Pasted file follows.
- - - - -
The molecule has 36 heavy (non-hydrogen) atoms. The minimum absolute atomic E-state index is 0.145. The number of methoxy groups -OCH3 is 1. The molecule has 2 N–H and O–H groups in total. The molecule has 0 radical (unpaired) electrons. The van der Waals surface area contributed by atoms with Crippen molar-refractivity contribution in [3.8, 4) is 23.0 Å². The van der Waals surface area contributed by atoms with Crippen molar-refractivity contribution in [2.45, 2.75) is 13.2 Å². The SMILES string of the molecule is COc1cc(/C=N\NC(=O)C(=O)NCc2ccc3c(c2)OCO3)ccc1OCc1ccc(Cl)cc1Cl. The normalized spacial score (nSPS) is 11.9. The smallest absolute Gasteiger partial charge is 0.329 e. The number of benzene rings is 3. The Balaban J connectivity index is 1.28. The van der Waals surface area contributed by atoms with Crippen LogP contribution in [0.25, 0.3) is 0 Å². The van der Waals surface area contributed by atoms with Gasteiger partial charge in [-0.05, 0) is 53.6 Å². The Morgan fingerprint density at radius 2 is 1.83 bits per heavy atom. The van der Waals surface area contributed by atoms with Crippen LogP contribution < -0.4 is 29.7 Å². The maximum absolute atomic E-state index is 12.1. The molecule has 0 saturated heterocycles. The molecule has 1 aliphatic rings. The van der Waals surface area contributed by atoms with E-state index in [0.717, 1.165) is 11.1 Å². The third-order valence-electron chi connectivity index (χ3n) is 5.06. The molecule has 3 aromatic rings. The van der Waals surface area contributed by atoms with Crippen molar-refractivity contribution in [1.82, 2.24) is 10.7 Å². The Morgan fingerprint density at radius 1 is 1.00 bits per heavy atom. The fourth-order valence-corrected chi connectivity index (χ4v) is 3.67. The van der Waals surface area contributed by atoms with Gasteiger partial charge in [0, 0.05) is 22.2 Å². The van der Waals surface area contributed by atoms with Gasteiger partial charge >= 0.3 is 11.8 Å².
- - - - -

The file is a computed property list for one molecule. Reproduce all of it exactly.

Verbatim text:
The molecule has 36 heavy (non-hydrogen) atoms. The minimum absolute atomic E-state index is 0.145. The number of methoxy groups -OCH3 is 1. The molecule has 2 N–H and O–H groups in total. The molecule has 0 radical (unpaired) electrons. The van der Waals surface area contributed by atoms with Crippen molar-refractivity contribution in [3.8, 4) is 23.0 Å². The van der Waals surface area contributed by atoms with Crippen molar-refractivity contribution in [2.45, 2.75) is 13.2 Å². The SMILES string of the molecule is COc1cc(/C=N\NC(=O)C(=O)NCc2ccc3c(c2)OCO3)ccc1OCc1ccc(Cl)cc1Cl. The normalized spacial score (nSPS) is 11.9. The smallest absolute Gasteiger partial charge is 0.329 e. The number of benzene rings is 3. The Balaban J connectivity index is 1.28. The van der Waals surface area contributed by atoms with Crippen LogP contribution in [0.25, 0.3) is 0 Å². The van der Waals surface area contributed by atoms with Gasteiger partial charge in [-0.05, 0) is 53.6 Å². The Morgan fingerprint density at radius 2 is 1.83 bits per heavy atom. The van der Waals surface area contributed by atoms with Crippen LogP contribution < -0.4 is 29.7 Å². The maximum absolute atomic E-state index is 12.1. The molecule has 0 saturated heterocycles. The molecule has 1 aliphatic rings. The van der Waals surface area contributed by atoms with E-state index in [0.717, 1.165) is 11.1 Å². The third-order valence-electron chi connectivity index (χ3n) is 5.06. The molecule has 3 aromatic rings. The van der Waals surface area contributed by atoms with Crippen molar-refractivity contribution in [1.82, 2.24) is 10.7 Å². The Morgan fingerprint density at radius 1 is 1.00 bits per heavy atom. The fourth-order valence-corrected chi connectivity index (χ4v) is 3.67. The van der Waals surface area contributed by atoms with Gasteiger partial charge in [0, 0.05) is 22.2 Å². The van der Waals surface area contributed by atoms with Gasteiger partial charge >= 0.3 is 11.8 Å².